Jerry Reinsdorf Was ‘Not Pleased’ With Michael Jordan’s Comments About Going For A Seventh Championship

One of the final scenes in The Last Dance featured Michael Jordan expressing his dismay in Jerry Reinsdorf after the Chicago Bulls’ owner laid out why it wasn’t feasible for the team to run it back during the 1998-99 campaign. As Jordan explained, he would have signed a one-year deal if the opportunity presented itself, and he believed that everyone else would have came back on similar contracts if they were presented to them.

Instead, Jordan opted to retire, Phil Jackson left the team, and the remainder of the franchise’s core was broken up. It turns out Reinsdorf was not a fan of Jordan’s take on how things played out, according to an interview he gave to K.C. Johnson of NBC Sports Chicago.

“I was not pleased. How’s that?” Reinsdorf said. “He knew better. Michael and I had some private conversations at that time that I won’t go into detail on ever. But there’s no question in my mind that Michael’s feeling at the time was we could not put together a championship team the next year.”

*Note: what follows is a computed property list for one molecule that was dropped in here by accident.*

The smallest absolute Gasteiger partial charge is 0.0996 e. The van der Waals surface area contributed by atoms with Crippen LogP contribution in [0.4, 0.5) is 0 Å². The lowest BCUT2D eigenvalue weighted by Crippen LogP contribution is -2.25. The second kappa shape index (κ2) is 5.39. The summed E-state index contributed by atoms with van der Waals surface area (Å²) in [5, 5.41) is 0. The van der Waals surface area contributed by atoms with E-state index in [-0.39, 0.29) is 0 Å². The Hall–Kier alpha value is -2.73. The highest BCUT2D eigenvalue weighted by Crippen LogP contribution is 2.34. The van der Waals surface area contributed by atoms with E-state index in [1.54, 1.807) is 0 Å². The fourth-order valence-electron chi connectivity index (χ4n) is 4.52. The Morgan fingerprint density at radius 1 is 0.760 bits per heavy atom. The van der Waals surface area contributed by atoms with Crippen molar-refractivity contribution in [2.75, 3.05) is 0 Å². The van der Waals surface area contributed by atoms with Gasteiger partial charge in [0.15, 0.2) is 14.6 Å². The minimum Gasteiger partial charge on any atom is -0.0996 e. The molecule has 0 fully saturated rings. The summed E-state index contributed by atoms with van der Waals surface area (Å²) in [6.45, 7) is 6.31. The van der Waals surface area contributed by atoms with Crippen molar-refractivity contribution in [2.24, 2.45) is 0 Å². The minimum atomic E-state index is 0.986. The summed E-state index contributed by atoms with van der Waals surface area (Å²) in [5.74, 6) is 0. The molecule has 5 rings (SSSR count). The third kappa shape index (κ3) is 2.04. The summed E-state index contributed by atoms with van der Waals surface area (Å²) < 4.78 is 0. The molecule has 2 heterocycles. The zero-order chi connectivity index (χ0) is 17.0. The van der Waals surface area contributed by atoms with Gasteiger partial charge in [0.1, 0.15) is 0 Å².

Reinsdorf recalled a conversation he had with Jordan in which he got Jordan to agree to waiting to make a decision on a retirement, as Reinsdorf wanted to try and convince Jackson to return as head coach — Jordan had made it clear he would not play for anyone other than Jackson. When those efforts failed, Jordan ended his time in Chicago, but even beyond that, Reinsdorf believes it just would not have been possible to get everyone back and have a good basketball team.

“Scottie had Houston offering him a multi-year contract,” Reinsdorf said. “You think he would’ve turned that down to come back for one year? I don’t think so. Dennis Rodman had gone beyond the pale. As it turned out, he played 35 games after that (in his career). Luc Longley was on his last legs. If we had brought that team back, they were gassed. Michael had been carrying that team.”

It is important to stress that weird things happen in lockout-shortened seasons — the Eastern Conference’s representative in the NBA Finals that year was the eighth-seeded New York Knicks — and perhaps there was a path forward on such a shortened timetable. Instead, that did not happen, and the Bulls’ dynasty came to its conclusion.